Grief and Bereavement

by tinacollins

There will be some point in everyone's life where we will have to deal with this very difficult time and process: Death and the emotions that it evokes.

Any help, advice or guidance we will receive may help to decrease the length of time that grief and the process of bereavement will occur.

For many years I have struggled to come to terms with my father's death that took place when I was 16 years of age. This is my story and experiences with the grief process.

Picture of Grief thanks to Blurpeace from Wikimedia Commons and Ookaboo!

The Grief Process

Here are some of the stages that you may experience:

A sense of shock and disbelief. You may feel 'numb' and act as if on autopilot. Viewing the body and taking part in the funeral process can help you through this process.

You may feel that you need the person that you have lost I.e you may yearn for them; wish they would call you or visit you. In a way, this is almost like not believing that they have gone. This is more common if the death is sudden or unexpected.

You may feel anger. Why did they leave you? Why did they die? How could they make you suffer!? It's not fair! Why was it them who died and not someone else or why not you?

You may be in denial. You may feel guilty. Why didn't you say sorry? (if you'd had an argument.)

Depression can set in between four and six weeks after the death with bouts of sudden grief as memories are triggered by events. (I feel that I'm stuck within this stage as I suffer from moments of sudden grief when events happen in my life I.e. the death of my partner's father.) One method to help ease this pain is to day dream and think about all the times that you and your loved one spent together.

Acceptance of your loss.

You may, also, feel physical symptoms: Loss of appetite, inability to sleep, depression, fatigue, loss of concentration.

We all Need Answers

My parents had separated when I was 8 years old and I have never really understood why; very little was explained to me about the reasons behind that decision. I suppose in the back of my mind I was felt I was somehow at fault for this. I remained torn between wanting to be back with my father but also, wanting to remain with the rest of my siblings.

I felt I had no choice. I felt confused, unhappy and alone.

In time, I learnt to understand that as a child and for many years after I held my stepfather and my mother accountable for my father's illness and subsequent death.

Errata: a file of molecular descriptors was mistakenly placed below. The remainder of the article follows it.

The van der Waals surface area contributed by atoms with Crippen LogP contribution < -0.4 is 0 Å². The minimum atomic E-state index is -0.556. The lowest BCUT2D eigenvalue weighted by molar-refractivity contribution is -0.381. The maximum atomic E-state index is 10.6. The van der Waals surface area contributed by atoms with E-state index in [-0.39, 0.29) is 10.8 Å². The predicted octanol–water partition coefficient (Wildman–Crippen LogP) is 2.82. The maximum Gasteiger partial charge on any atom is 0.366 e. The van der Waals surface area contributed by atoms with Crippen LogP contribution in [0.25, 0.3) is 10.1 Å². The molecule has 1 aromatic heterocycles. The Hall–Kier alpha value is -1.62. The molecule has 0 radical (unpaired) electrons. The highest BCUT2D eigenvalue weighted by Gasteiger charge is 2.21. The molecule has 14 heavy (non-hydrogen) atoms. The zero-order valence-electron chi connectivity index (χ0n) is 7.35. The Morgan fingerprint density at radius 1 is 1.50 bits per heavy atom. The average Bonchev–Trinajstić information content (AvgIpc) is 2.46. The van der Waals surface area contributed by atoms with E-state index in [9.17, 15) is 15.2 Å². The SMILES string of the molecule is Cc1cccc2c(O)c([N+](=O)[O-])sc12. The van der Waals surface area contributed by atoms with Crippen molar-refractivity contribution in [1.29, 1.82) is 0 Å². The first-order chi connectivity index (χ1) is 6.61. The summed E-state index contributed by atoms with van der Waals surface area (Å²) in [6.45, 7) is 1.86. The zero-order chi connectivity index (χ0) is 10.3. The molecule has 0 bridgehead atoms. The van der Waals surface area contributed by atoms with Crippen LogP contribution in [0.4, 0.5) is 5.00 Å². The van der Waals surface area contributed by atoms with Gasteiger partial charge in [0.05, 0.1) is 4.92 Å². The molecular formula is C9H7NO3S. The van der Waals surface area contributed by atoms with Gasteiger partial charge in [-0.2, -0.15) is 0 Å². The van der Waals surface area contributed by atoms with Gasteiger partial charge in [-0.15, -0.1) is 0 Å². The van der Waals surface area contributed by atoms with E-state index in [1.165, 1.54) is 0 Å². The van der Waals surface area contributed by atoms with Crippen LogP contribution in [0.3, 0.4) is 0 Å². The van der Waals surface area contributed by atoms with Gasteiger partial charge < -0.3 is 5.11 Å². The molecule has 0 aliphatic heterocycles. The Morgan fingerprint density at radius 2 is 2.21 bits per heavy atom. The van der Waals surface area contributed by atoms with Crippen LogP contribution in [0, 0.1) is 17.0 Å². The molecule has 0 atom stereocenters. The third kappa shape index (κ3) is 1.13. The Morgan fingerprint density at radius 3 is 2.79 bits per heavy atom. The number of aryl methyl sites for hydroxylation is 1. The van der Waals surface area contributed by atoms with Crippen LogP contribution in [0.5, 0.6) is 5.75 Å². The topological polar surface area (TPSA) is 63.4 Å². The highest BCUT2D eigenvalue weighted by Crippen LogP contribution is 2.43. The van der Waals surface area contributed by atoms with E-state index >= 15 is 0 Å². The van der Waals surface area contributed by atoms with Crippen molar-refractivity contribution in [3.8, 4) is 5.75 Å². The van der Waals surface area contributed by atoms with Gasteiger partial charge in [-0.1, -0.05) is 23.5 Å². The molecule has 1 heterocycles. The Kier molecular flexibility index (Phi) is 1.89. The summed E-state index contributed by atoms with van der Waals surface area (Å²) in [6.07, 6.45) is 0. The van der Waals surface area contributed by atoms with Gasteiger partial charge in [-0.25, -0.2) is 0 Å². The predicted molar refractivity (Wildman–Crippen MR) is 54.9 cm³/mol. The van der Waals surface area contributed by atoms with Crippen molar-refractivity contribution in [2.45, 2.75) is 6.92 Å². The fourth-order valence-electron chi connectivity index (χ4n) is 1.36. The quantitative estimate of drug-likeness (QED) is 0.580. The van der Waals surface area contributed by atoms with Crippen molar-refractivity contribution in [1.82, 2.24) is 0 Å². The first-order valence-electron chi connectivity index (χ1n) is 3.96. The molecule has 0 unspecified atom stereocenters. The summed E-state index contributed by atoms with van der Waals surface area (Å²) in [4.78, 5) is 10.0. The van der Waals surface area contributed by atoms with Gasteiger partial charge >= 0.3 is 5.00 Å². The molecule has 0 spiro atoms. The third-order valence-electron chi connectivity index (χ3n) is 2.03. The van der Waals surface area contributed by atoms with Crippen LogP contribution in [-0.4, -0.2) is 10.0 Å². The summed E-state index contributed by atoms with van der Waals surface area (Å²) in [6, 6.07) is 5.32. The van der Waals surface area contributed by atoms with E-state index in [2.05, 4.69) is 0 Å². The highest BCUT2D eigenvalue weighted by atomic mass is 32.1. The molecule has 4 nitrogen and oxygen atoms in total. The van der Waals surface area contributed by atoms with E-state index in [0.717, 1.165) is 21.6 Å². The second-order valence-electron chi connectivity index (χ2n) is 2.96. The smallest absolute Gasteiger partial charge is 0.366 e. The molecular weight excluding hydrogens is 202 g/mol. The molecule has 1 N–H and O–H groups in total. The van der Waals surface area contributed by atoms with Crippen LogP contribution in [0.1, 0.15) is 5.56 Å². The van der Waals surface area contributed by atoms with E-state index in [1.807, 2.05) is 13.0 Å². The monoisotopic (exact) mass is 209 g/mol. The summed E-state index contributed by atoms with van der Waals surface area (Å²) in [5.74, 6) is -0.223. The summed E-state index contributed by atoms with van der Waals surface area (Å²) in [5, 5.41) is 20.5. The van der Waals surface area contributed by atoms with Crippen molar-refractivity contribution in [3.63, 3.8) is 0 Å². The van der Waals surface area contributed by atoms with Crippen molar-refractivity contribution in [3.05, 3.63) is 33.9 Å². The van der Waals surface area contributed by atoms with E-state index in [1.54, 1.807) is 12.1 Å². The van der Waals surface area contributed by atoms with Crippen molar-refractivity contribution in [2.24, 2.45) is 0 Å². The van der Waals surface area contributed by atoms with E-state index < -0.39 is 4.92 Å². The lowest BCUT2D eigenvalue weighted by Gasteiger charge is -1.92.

The Stages of Grief

For some people, to know what they may experience whilst going through the process of grieving can help them come to terms with their loss.

These include guilt, anger, confusion.

If you do not experience them all, that is okay and perfectly normal.

Is your loved one in ICU or terminally ill?

Before my father died in 1986, he spent a few weeks in ICU (Intensive Care Unit.)

You would think that this period of time would give me time to come to terms with my loved ones subsequent death, but, sometimes it may not be the case.

Even though a death can sometimes be expected, it still doesn't help to lessen the pain or shock that you may feel when it eventually occurs.

How to cope when someone is terminally ill

There is no easy answer to this question. The circumstances surrounding your loved one's ill health, your relationship with each other at the time, other family members etc. will all dictate to you how you deal with the situation.

The best thing you can do is:

a) Do what you feel is best for you at the time. Don't be pressured into doing anything you don't want to do by others.
b) Take the time to say goodbye to your loved one. It will be hard but you will feel less guilt when eventually they pass away.

Process of Recovery

'Some get stuck somewhere in the process of recovery and need help. Others are so affected by their bereavement that the grief gets out of hand. In such cases, treatment as well as assistance is needed, counsel as well as care.'

You Need Two Sides of the Story

Memories can hinder the Grief Process

I have very little memories and very few pictures of my father. All the information I have has been told to me by my family as I've very little recollection of the events. But, this has a consequence.

I do not know for sure which is real, which is true. They are facts only from one side of the story. I have nothing to back them up with.

Due to this, I have now been stuck in the grief process with an inability to:

A) understand still why my father was separated from me;
B) why I am unable to move on from his death,